God & Country

GeorgeCarlinReligionIt’s hard to imagine now, but when John F. Kennedy first ran for President of the United States, there was concern that his allegiance would be to the Catholic Church instead of to his Country and its Constitution. Contrast that with the current presidential campaign, in which Fox News asked – in all seriousness – if any of the Republican candidates had received some sort of communication from God regarding what they should do if elected. Yes, not only do they want to know if any of these potential leaders of the free world have been hearing voices from unseen beings, but they seemed really excited and hopeful that some of them are indeed hearing voices and planning to base their presidential decisions on them.

Jeffrey Tayler offers an overly animated take on this very subject in a recent piece for Salon. But it’s certainly a question worth considering. Take George W. Bush. It was troubling enough that he claimed that God wanted him to become president, telling a friend: “I believe that God wants me to run for President.” But then he claimed that God told him to invade Iraq, telling a Palestinian diplomat: “God would tell me ‘George, go and end the tyranny in Iraq.’ And I did.”

It’s terrifying to think that the man with the nuclear launch codes was receiving instructions from some unseen being. But it is absolutely horrifying to learn that this presumed deity actually instructed him to invade a sovereign nation, at a cost of 4,491 American lives, as many as 500,000 Iraqi lives, and an ongoing burden to the American taxpayers in excess of $2,000,000,000 (that’s two trillion dollars…or two-thousand stacks of a million dollars, for those struggling to imagine expenses of such magnitude; and this, from a man who promised to reduce government spending*).

HigherPowersIs it easier for “a man of faith” to believe what he wants to believe in spite of all the evidence to the contrary? That certainly was what Bush did in the case of Iraq. And what many of his contemporaries have been doing in the case of Climate Change. So while most see “faith” as a good thing, it clearly poses significant dangers when someone in power makes decisions based on by “faith” instead of on facts. It’s one thing to have faith in a higher power, but it’s a very risky proposition when people in power start claiming that we should have faith in their ability to interpret the wishes of that higher power.

When a presidential candidate claims to have heard the “call of God,” or received some sort of instruction from such a deity, how do we know he isn’t simply hearing voices in his head, the result of some mental illness, delusion, or deficiency? How do we know it isn’t Satan speaking to him, masquerading as God? How do we know he isn’t just lying, making this up to sucker the evangelical vote or to give credence to otherwise ludicrous policies? After all, how likely is it that God would decide to speak to – or through – a politician, the least trustworthy profession on our planet?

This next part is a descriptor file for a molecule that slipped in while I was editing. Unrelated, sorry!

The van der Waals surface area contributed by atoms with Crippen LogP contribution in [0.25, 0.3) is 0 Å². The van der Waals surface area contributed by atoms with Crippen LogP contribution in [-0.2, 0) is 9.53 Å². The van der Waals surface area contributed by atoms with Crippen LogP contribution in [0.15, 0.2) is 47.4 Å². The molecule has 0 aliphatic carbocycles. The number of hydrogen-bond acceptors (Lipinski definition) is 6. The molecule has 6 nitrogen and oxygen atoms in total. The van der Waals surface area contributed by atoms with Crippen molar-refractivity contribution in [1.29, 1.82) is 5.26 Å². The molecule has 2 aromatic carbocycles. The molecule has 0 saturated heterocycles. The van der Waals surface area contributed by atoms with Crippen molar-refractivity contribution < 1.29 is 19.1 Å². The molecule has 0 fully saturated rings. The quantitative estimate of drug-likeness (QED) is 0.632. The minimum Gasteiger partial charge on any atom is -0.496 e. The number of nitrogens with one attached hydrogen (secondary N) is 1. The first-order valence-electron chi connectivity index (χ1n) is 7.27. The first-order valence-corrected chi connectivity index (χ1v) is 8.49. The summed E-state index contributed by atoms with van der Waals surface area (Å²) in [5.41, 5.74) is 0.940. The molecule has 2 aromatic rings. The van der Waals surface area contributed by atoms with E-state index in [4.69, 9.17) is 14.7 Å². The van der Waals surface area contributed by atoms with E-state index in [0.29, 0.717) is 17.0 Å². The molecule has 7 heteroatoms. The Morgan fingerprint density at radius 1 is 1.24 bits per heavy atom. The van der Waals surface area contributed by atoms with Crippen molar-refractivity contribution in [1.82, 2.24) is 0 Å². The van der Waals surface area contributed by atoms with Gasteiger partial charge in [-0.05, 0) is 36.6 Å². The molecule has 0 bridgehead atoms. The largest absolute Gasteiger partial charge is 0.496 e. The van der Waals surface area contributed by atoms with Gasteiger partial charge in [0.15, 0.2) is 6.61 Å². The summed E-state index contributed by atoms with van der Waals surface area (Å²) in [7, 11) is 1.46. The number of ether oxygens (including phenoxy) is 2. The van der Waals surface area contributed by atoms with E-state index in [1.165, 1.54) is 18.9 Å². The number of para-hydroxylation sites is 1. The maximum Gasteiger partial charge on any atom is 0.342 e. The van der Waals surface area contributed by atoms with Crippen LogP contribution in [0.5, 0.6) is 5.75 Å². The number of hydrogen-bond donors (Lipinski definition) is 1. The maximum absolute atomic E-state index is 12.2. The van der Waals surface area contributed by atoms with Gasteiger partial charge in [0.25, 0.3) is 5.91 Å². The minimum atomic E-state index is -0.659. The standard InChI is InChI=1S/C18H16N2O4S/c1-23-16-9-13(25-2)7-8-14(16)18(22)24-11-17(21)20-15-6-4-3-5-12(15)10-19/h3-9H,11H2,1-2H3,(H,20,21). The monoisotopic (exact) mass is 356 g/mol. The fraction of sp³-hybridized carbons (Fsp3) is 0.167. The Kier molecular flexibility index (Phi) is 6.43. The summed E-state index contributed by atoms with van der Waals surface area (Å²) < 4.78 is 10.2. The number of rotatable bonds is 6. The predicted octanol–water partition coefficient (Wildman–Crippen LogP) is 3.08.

Should our next President have to pledge his or her allegiance to the United States and its Constitution, vowing to put it above any instructions they may (or may not) receive from some invisible entity? Sure, it’s easy to argue that it’s a non-issue, because God is inherently good. But look at what George Bush did in the name of his God. The unnecessary and unjustified deaths of hundreds of thousands of people can only be categorized as evil. Not to mention what horrors other men have done, claiming to act under orders of God.

*If God wanted Bush to invade Iraq, at a cost to the American taxpayers of more than $2 trillion and growing, then clearly God is in favor of massive government spending; and, therefore, God is certainly not a Republican.

Lessons Learned from the Fox News Republican Presidential Debate

FoxDebateesI thought the Fox moderators did an admirable job of asking some tough, pointed questions of each candidate last Thursday. Yes, you heard me correctly. I think Fox News actually did something right. #BlondesHaveMoreFun

Of course, conservatives are apoplectic because the Fox moderators did in fact do a decent job of questioning the candidates. I think they are a little miffed that the normally conservative cocoon of Fox may have exposed their entire field of candidates for the hypocritical buffoons they really are. #Irony

FoxRepThat said, few of the candidates actually answered the questions asked of them. Instead, they spun it around to recite the same canned message points each time they were called upon. And rarely did any of the moderators press them to answer the actual questions. #Weak

However, I thought the seven candidates in the first debate, those who hadn’t polled high enough to make it to the prime-time debate, did a slightly better job of answering the questions asked of them. #CandorDoesNotPollWell

All of the Republican candidates said they want to reduce the size and scope of government. And in particular, they said they want to reduce the amount of money our government spends. #AntiGovernmentPoliticianIsNotAnOxymoron?

Despite this aforementioned claim, all of them also said that they want to increase the size and scope of government – and particularly increase government spending – to do things like fight more wars, build and protect our borders, and enforce expansive immigration laws. #SpendThenBlameTheDems